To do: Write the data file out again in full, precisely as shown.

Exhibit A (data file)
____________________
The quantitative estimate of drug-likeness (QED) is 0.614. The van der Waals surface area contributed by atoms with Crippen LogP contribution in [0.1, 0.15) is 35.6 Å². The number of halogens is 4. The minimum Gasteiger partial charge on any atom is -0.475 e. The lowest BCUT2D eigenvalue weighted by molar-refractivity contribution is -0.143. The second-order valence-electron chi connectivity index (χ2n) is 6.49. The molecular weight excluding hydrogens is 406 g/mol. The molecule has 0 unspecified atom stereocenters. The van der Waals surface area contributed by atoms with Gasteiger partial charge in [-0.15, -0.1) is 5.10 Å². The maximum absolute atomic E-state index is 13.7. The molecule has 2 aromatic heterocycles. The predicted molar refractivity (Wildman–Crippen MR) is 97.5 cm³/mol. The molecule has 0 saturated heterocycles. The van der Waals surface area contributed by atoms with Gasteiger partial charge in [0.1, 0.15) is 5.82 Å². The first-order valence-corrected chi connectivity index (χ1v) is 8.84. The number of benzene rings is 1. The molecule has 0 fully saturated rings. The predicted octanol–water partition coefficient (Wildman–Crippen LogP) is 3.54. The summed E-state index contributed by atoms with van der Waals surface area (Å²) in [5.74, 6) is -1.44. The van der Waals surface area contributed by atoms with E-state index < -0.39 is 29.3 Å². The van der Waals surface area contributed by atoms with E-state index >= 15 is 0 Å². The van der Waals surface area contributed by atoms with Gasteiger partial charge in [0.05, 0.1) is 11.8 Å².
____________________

The quantitative estimate of drug-likeness (QED) is 0.614. The van der Waals surface area contributed by atoms with Crippen LogP contribution in [0.1, 0.15) is 35.6 Å². The number of halogens is 4. The minimum Gasteiger partial charge on any atom is -0.475 e. The lowest BCUT2D eigenvalue weighted by molar-refractivity contribution is -0.143. The second-order valence-electron chi connectivity index (χ2n) is 6.49. The molecular weight excluding hydrogens is 406 g/mol. The molecule has 0 unspecified atom stereocenters. The van der Waals surface area contributed by atoms with Gasteiger partial charge in [-0.15, -0.1) is 5.10 Å². The maximum absolute atomic E-state index is 13.7. The molecule has 2 aromatic heterocycles. The predicted molar refractivity (Wildman–Crippen MR) is 97.5 cm³/mol. The molecule has 0 saturated heterocycles. The van der Waals surface area contributed by atoms with Gasteiger partial charge in [0.1, 0.15) is 5.82 Å². The first-order valence-corrected chi connectivity index (χ1v) is 8.84. The number of benzene rings is 1. The molecule has 0 fully saturated rings. The predicted octanol–water partition coefficient (Wildman–Crippen LogP) is 3.54. The summed E-state index contributed by atoms with van der Waals surface area (Å²) in [5.74, 6) is -1.44. The van der Waals surface area contributed by atoms with E-state index < -0.39 is 29.3 Å². The van der Waals surface area contributed by atoms with E-state index >= 15 is 0 Å². The van der Waals surface area contributed by atoms with Gasteiger partial charge in [0.05, 0.1) is 11.8 Å².